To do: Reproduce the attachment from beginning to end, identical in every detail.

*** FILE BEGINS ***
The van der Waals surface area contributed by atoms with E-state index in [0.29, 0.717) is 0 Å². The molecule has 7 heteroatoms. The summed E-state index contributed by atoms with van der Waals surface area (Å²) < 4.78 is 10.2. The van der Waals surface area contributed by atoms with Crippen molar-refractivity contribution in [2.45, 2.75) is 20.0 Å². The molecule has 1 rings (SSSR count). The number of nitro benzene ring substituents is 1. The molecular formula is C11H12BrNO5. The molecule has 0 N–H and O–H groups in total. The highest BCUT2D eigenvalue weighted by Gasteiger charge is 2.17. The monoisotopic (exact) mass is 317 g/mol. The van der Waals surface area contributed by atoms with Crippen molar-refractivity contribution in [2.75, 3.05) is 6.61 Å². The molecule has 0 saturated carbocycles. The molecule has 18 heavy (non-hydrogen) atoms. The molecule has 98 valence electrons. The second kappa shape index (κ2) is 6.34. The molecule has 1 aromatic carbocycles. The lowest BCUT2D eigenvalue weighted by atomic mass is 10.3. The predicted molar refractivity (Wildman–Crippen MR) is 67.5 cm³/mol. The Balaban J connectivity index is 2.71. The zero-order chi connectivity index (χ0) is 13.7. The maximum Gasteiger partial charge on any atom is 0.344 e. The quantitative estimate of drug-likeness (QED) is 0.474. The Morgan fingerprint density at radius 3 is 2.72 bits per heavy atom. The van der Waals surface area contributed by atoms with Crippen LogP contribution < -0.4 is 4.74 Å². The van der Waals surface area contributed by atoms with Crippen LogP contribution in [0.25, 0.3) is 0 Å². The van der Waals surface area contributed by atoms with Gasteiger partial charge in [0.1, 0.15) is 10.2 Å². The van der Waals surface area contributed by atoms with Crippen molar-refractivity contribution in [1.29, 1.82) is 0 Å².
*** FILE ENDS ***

The van der Waals surface area contributed by atoms with E-state index in [0.29, 0.717) is 0 Å². The molecule has 7 heteroatoms. The summed E-state index contributed by atoms with van der Waals surface area (Å²) < 4.78 is 10.2. The van der Waals surface area contributed by atoms with Crippen molar-refractivity contribution in [2.45, 2.75) is 20.0 Å². The molecule has 1 rings (SSSR count). The number of nitro benzene ring substituents is 1. The molecular formula is C11H12BrNO5. The molecule has 0 N–H and O–H groups in total. The highest BCUT2D eigenvalue weighted by Gasteiger charge is 2.17. The monoisotopic (exact) mass is 317 g/mol. The van der Waals surface area contributed by atoms with Crippen molar-refractivity contribution in [2.75, 3.05) is 6.61 Å². The molecule has 0 saturated carbocycles. The molecule has 18 heavy (non-hydrogen) atoms. The molecule has 98 valence electrons. The second kappa shape index (κ2) is 6.34. The molecule has 1 aromatic carbocycles. The lowest BCUT2D eigenvalue weighted by atomic mass is 10.3. The predicted molar refractivity (Wildman–Crippen MR) is 67.5 cm³/mol. The Balaban J connectivity index is 2.71. The zero-order chi connectivity index (χ0) is 13.7. The maximum Gasteiger partial charge on any atom is 0.344 e. The quantitative estimate of drug-likeness (QED) is 0.474. The Morgan fingerprint density at radius 3 is 2.72 bits per heavy atom. The van der Waals surface area contributed by atoms with Crippen LogP contribution < -0.4 is 4.74 Å². The van der Waals surface area contributed by atoms with Crippen LogP contribution in [0.25, 0.3) is 0 Å². The van der Waals surface area contributed by atoms with Gasteiger partial charge in [0.1, 0.15) is 10.2 Å². The van der Waals surface area contributed by atoms with Crippen molar-refractivity contribution in [1.29, 1.82) is 0 Å².